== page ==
• by TheRaven64 (641858) on Thursday July 31, 2008 @10:56AM (#24416933) Journal
        I know the US has very weak consumer protection laws, but surely something like this is grounds for a lawsuit - if they are advertising Internet access and only providing web-and-email access then this sounds like misleading and possibly fraudulent advertising.
  • by slk (2510) on Thursday July 31, 2008 @10:01AM (#24415917)

    3G wireless data networking is a service with very limited total bandwidth. It has a premium price, and is primarily targeted at business users. Given the basic physical limits involved with the radio spectrum in question, you really have to either do this or have specific bandwidth quotas to effectively manage a network.

    Having said that, I prefer Verizon's solution of clearly stated 5GB quota with overage at a known and stated cost. I don't use their service as a primary internet connection, but it's invaluable for the ability to connect from *anywhere*. This is particularly useful as I run my own consulting company, and need to be able to have access no matter what.

    (Ultimate lightweight setup: Xseries Thinkpad plus Verizon EVDO modem)

    • by Darkness404 (1287218) on Thursday July 31, 2008 @10:12AM (#24416101)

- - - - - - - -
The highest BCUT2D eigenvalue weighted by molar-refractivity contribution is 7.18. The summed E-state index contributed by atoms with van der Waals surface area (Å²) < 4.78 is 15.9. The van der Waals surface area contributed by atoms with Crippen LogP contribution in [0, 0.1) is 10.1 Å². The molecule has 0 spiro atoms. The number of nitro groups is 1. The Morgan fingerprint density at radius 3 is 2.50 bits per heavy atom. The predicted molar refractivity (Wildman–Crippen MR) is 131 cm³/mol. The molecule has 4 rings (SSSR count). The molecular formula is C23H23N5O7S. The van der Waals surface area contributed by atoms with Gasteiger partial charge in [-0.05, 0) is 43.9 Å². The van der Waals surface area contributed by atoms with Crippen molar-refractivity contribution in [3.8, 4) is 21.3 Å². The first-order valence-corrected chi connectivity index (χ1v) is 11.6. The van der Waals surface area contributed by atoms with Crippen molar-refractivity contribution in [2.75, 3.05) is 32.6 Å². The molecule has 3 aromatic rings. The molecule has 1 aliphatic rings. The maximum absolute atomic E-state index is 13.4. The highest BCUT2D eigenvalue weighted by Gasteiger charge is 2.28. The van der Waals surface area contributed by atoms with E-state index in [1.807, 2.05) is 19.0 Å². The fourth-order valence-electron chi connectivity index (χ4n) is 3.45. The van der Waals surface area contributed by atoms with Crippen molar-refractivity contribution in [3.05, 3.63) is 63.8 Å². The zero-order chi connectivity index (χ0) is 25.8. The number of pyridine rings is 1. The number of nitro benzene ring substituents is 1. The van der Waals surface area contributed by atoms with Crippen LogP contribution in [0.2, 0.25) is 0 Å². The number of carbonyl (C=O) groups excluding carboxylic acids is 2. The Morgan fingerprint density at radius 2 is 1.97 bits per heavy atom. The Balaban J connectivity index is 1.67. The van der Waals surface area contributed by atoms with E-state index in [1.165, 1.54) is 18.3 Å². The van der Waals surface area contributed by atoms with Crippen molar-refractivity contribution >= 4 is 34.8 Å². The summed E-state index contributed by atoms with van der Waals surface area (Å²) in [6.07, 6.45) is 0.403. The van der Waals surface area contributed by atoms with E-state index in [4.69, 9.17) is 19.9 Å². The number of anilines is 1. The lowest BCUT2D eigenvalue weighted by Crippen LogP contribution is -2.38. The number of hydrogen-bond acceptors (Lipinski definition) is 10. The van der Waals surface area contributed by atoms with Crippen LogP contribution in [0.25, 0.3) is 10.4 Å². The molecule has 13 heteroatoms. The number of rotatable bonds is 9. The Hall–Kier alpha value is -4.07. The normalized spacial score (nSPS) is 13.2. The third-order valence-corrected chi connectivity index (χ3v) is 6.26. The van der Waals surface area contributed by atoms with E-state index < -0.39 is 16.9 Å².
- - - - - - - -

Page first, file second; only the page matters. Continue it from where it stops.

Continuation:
Then the answer is don't say unlimited for example, rather then AT&T saying unlimited data, they should clearly state in ads, but no P2P.
      • Re: (Score:3, Interesting)

        by CharlieHedlin (102121)

        AT&T doesn't say unlimited on the laptop plans, they state 5GB.

        p2p is a beast on a bandwidth limited network. It doesn't back off properly when there is congestion, and just hammers until things start to break.

        3G wireless connections are NOT the place for p2p. As such we shouldn't be counting them when we count broadband availability. I have a Cable modem at home and work, and a T1 at work. Plenty of places to do p2p without clogging the 3G network.

    • by langelgjm (860756) on Thursday July 31, 2008 @10:13AM (#24416119) Journal

      Before the discussion wanders off topic, it's important to note that this is not about copyright violation, something that's not mentioned anywhere in the letter. But, to quote from the letter: